I will be most interested in the flavor profile and the texture of your finished crusts.

Peter
« Last Edit: October 28, 2007, 02:07:19 PM by Pete-zza »

Offline fabio

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Re: *URGENT* How much ADY for 18-hour fermentation?
« Reply #5 on: October 28, 2007, 02:30:04 PM »
I see. Then either my math is wonky or the conversion from cake yeast to ADY/IDY is not very accurate. The way I got IDY * 3 / 2 = ADY is by combining the fact that you need half the weight of cake yeast in ADY to get the same result, and one-third the weight of cake yeast in IDY. Is this not correct? Thanks for the link.


Edit: From the link, it looks like you need to divide by 2.4 to go from cake yeast to ADY, which would account for the discrepency. With that taken into account, the equivelant amount in ADY of 0.13g IDY would be 0.1625g ADY.
« Last Edit: October 28, 2007, 02:36:52 PM by fabio »

Offline Pete-zza

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Re: *URGENT* How much ADY for 18-hour fermentation?
« Reply #6 on: October 28, 2007, 03:06:30 PM »
fabio,

I often cite the theartisan.net yeast conversion table because it is said to be just about the most accurate yeast conversion table around. If you compare the weight columns as I mentioned in my last post, you will see that the conversion numbers are not fixed, as one might intuitively conclude (but don't ask me why the differences). But the differences don't really matter all that much. For example, as a practical matter, one using standard measuring spoons is not likely to be able to distinguish between 0.1625% ADY and 0.173% IDY. Even using a special digital scale that can weigh small amounts of lightweight ingredients, you might not be able to tell the difference. I have such a scale and if you breathe while using it you can change the readings. Also, the weight of yeast will usually change with time as it takes on moisture, or dries out, etc.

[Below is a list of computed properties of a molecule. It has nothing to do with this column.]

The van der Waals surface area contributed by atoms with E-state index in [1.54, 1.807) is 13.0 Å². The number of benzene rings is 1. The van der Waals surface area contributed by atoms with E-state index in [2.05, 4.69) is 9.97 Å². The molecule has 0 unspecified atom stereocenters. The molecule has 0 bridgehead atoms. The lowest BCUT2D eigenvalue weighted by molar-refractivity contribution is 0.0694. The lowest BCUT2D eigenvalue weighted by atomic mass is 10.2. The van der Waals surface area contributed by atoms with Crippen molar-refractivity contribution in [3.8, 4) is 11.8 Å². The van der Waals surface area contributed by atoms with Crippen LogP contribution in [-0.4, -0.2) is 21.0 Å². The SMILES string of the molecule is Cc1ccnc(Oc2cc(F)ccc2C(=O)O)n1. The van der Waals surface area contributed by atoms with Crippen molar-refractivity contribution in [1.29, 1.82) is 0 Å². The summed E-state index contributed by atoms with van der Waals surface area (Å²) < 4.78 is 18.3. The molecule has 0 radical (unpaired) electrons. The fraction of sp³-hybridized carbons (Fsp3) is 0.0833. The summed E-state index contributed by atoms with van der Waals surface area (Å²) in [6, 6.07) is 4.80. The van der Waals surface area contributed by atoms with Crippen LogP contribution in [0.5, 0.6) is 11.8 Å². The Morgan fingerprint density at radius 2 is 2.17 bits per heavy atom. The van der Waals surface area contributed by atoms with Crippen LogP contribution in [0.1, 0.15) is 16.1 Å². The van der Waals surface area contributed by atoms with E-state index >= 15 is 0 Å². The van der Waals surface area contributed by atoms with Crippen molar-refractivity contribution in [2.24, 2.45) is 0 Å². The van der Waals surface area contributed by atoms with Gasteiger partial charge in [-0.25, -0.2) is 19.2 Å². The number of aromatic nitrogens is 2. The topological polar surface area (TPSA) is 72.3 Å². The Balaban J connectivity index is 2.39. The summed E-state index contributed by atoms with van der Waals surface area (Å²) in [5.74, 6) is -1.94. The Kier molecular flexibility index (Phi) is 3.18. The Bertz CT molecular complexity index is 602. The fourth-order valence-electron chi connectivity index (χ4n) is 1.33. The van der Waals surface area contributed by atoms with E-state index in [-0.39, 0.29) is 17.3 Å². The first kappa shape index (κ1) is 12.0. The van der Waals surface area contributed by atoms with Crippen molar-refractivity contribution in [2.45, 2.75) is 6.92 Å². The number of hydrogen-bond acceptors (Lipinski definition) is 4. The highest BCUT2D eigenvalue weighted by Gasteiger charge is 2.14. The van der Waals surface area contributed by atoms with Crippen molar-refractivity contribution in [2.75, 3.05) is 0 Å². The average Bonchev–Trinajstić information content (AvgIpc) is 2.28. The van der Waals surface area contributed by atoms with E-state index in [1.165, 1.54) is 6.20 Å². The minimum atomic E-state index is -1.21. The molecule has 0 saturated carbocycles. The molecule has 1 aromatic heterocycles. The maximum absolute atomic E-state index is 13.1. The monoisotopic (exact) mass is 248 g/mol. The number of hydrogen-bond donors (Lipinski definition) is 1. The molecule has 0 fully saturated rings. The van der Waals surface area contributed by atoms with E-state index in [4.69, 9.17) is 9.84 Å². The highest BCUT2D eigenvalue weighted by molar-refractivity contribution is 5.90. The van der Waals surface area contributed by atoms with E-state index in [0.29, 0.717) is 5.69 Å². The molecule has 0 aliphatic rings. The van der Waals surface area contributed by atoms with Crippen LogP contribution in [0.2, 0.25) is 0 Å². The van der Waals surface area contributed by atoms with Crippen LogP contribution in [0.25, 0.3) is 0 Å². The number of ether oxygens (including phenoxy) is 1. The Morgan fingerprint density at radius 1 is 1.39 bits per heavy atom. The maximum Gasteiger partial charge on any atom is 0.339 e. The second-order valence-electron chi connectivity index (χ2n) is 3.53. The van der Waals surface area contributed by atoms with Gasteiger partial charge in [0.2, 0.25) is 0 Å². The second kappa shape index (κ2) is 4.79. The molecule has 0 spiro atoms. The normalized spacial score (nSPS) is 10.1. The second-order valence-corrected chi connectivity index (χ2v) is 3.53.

I believe that you are right about the general conversions of cake yeast to IDY and ADY. In fact, some bakers use 40% instead of 50% when converting from cake yeast to ADY. The theartisan.net table is convenient to use because it helps avoid or minimize the types of math errors that one can easily make in converting from one type of yeast to another. Also, the table gives both weight and volume conversions in one convenient place.

Peter

Offline cd1168

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Re: *URGENT* How much ADY for 18-hour fermentation?
« Reply #7 on: October 29, 2007, 10:19:47 PM »